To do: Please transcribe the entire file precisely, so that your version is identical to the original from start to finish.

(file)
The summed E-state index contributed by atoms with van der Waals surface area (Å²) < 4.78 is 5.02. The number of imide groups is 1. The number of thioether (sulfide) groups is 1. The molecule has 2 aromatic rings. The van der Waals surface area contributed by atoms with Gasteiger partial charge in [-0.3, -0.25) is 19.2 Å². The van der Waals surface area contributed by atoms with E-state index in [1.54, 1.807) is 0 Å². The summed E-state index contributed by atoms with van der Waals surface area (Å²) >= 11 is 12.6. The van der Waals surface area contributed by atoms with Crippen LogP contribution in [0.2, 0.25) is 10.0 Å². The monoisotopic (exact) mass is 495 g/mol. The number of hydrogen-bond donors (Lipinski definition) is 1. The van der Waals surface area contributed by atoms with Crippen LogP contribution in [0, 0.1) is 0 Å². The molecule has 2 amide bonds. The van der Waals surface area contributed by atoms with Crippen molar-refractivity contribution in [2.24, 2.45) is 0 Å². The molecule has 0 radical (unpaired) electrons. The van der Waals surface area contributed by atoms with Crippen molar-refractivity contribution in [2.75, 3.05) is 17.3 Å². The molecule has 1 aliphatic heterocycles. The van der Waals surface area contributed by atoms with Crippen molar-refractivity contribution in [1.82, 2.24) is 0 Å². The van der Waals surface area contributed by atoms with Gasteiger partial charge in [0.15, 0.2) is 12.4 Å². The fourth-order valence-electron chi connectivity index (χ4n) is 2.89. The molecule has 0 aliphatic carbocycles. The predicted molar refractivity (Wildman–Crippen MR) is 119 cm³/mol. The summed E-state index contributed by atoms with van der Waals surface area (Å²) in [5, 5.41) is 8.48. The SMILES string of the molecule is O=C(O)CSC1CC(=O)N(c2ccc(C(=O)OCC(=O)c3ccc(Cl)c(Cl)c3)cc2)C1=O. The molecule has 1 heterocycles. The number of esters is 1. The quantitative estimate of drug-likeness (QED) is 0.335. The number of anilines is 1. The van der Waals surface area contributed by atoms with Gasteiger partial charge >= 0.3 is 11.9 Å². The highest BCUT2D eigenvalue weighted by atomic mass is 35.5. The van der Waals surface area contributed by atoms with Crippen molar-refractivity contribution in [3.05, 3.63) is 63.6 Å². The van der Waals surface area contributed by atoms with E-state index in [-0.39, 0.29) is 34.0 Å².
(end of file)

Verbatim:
The summed E-state index contributed by atoms with van der Waals surface area (Å²) < 4.78 is 5.02. The number of imide groups is 1. The number of thioether (sulfide) groups is 1. The molecule has 2 aromatic rings. The van der Waals surface area contributed by atoms with Gasteiger partial charge in [-0.3, -0.25) is 19.2 Å². The van der Waals surface area contributed by atoms with E-state index in [1.54, 1.807) is 0 Å². The summed E-state index contributed by atoms with van der Waals surface area (Å²) >= 11 is 12.6. The van der Waals surface area contributed by atoms with Crippen LogP contribution in [0.2, 0.25) is 10.0 Å². The monoisotopic (exact) mass is 495 g/mol. The number of hydrogen-bond donors (Lipinski definition) is 1. The van der Waals surface area contributed by atoms with Crippen LogP contribution in [0, 0.1) is 0 Å². The molecule has 2 amide bonds. The van der Waals surface area contributed by atoms with Crippen molar-refractivity contribution in [2.24, 2.45) is 0 Å². The molecule has 0 radical (unpaired) electrons. The van der Waals surface area contributed by atoms with Crippen molar-refractivity contribution in [2.75, 3.05) is 17.3 Å². The molecule has 1 aliphatic heterocycles. The van der Waals surface area contributed by atoms with Crippen molar-refractivity contribution in [1.82, 2.24) is 0 Å². The van der Waals surface area contributed by atoms with Gasteiger partial charge in [0.15, 0.2) is 12.4 Å². The fourth-order valence-electron chi connectivity index (χ4n) is 2.89. The molecule has 0 aliphatic carbocycles. The predicted molar refractivity (Wildman–Crippen MR) is 119 cm³/mol. The summed E-state index contributed by atoms with van der Waals surface area (Å²) in [5, 5.41) is 8.48. The SMILES string of the molecule is O=C(O)CSC1CC(=O)N(c2ccc(C(=O)OCC(=O)c3ccc(Cl)c(Cl)c3)cc2)C1=O. The molecule has 1 heterocycles. The number of esters is 1. The quantitative estimate of drug-likeness (QED) is 0.335. The number of anilines is 1. The van der Waals surface area contributed by atoms with Gasteiger partial charge >= 0.3 is 11.9 Å². The highest BCUT2D eigenvalue weighted by atomic mass is 35.5. The van der Waals surface area contributed by atoms with Crippen molar-refractivity contribution in [3.05, 3.63) is 63.6 Å². The van der Waals surface area contributed by atoms with E-state index in [-0.39, 0.29) is 34.0 Å².